What to do about your overprotective dog

June 30, 2016

Your overprotective dogDogs are regularly recognized as man’s best friend, and with good reason. They’re unique in their loyalty and dedication to their owners, but sometimes this can have negative consequences. An overprotective dog can affect your standard of living and potentially create a hazardous situation for family and visitors. If you’re dealing with an overprotective dog in Lakewood or Golden, you may want to consider dog training or dog boarding to ween them off of destructive habits. The earlier you diagnose and treat the symptoms, the easier it will be to foster a sense of mutual respect that will help both you and your pet live healthier lives.

Breaking the Habit Early

For thousands of years, humans have been breeding dogs to serve as everything from protectors to hunters, but this behavior can have significant negative consequences. Overprotective canines see everything around them as a potential threat to their owner, and unless they’re programmed in a manner that dissuades this behavior, they may become increasingly hostile. The most important factor in treating an overprotective animal is to recognize and discourage the behavior as soon as possible. Puppies are often rewarded for growling and barking, but when this behavior is supported at such an early age, it ingrains the behavior in their minds as positive. Instilling the dog with a sense of obedience from an early age is crucial. Always discourage acts of hostility towards others, and make it clear that you’re the leader in the relationship. Firmly and fairly chastise your pet whenever they show hostility towards others, and reward them for positive behavior. Owners should always keep their dogs leashed when outside or in public. This is particularly crucial when having guests over within your house. Your dog will consider your home as their territory, and intruders within that space will only exacerbate their anxiety and territorial tendencies. Overprotective canines act out of a need to protect their owners, and asserting your dominance will help convince them that you do not need to be protected.

A Comprehensive Approach to Obedience

Understanding why a dog becomes overly aggressive means understanding their psychology. Dogs are compelled to follow humans, and a failure to obey is often a sign that the owner is not asserting themselves thoroughly. Teaching your dog to take a subservient role in every aspect of their life is a crucial aspect of helping both you and your pet have a happier relationship together. Consider yourself as a parent in the relationship, and be sure to teach your pet all-around obedience habits. If your dog is trained to heel and sit, it will be easier to control them in a high stress situation, and having habits of obedience to fall back on will help alleviate the anxiety they feel in high stress situations. Obedience allows the dog to cede control to you, building a bond of confidence between yourself and your pet. Enrolling your pet in dog training services can help nurture this bond, and a trainer can provide you with experienced tips on how best to condition your furry friend.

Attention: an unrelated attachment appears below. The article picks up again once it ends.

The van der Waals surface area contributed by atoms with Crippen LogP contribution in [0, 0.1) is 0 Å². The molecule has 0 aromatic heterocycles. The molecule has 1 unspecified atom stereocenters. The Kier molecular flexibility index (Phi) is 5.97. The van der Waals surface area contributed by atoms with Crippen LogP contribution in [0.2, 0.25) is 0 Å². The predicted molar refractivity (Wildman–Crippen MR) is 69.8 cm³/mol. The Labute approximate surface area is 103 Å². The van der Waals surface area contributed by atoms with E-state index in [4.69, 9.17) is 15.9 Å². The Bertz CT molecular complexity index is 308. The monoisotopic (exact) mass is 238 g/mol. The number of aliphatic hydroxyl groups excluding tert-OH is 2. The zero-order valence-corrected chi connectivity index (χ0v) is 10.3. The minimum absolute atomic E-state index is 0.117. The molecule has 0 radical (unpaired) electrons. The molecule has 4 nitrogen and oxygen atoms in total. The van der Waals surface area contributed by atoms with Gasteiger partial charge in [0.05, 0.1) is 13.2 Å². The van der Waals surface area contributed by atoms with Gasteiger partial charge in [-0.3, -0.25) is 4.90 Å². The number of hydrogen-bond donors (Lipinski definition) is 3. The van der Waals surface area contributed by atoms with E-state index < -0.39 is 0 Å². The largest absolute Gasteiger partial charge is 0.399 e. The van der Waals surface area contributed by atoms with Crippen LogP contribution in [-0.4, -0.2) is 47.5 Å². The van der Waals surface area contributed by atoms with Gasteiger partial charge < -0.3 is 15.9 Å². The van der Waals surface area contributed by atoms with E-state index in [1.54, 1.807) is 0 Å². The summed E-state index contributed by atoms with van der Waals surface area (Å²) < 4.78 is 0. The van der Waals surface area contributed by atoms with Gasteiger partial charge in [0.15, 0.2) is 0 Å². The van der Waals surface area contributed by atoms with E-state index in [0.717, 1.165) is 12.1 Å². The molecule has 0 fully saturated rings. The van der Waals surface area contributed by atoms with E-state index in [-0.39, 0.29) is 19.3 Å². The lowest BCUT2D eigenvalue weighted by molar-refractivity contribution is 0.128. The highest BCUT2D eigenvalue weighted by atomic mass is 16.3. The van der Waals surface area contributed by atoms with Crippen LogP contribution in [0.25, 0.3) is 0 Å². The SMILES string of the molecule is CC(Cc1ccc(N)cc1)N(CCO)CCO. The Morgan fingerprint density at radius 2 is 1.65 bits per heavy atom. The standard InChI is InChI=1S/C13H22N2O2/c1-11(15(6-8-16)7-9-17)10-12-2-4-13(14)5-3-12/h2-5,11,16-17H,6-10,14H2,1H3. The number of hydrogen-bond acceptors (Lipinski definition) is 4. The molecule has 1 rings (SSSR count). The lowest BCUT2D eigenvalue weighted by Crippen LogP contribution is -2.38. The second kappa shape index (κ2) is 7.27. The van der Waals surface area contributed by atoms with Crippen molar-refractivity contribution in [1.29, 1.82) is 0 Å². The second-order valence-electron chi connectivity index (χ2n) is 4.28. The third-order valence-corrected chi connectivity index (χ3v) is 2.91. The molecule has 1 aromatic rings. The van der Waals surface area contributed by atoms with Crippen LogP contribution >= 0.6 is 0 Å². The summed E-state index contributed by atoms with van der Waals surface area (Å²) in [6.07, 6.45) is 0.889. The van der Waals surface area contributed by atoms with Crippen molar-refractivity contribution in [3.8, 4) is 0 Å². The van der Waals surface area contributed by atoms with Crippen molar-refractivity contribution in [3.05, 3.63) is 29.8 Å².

Establishing Family Dynamics

Dogs are inherently pack animals, and they implicitly understand the power dynamics among their family. They thrive in environments with strict hierarchy, but any number of seemingly innocuous behaviors can undermine their role within their family. Major changes within this environment can cause even the most well trained dog to act out. As pack leader, you should avoid showing signs of fear or timidity when around your dog. Your dog will translate any sign of nervousness as a threat to her family and will instinctively become defensive as a result. Similarly, instability within the family unit can undermine your pet’s role within the pack. If you’re fighting with family members, recognized friends, or roommates, your dog will seek to serve as a mediator by protecting his pack mates from one another. This will typically assert itself as an act of aggression. Finally, do your best to set clear boundaries and minimize your pet’s dependence on you. While it might seem natural to always reward your pet’s acts of affection, it can create a dangerous power dynamic between the two of you. Setting clear boundaries might mean making sure that your dog knows not to jump on furniture or designating strict times for play. Don’t encourage raucous behavior. If your dog chooses to jump up on you, chastise her. Teach her that she’ll receive positive reinforcement when she waits for affection. The worst thing you can do is to convince her that unruly behavior earns her positive results.

Socialization is Key

Dogs are strongly social creatures, and introducing them to the wider world will create a healthier and more well-rounded pet. Dog daycare, dog boarding, and kennel services will help them acclimate to being around other people, and regularly walking them will stimulate them both physically and socially. While it may be difficult to leave your dog at a kennel or a dog daycare, particularly if she’s withdrawn of nervous, these are environments where she’ll be forced to socialize with other dogs and humans. Forcing her into environments where she can’t rely on you solely for protection will minimize her dependency on you and train her to see people and animals outside her family circle as something more than just threats.

While it may hurt to train your dog in the short term, strict rules will pay off in the long term. Enrolling your pet into a daycare or training course in Lakewood or Golden like Pet Peeves can be one of the best decisions you make. They’ll receive the exercise they need in a safe and supportive environment while also opening up to socialization outside of the home.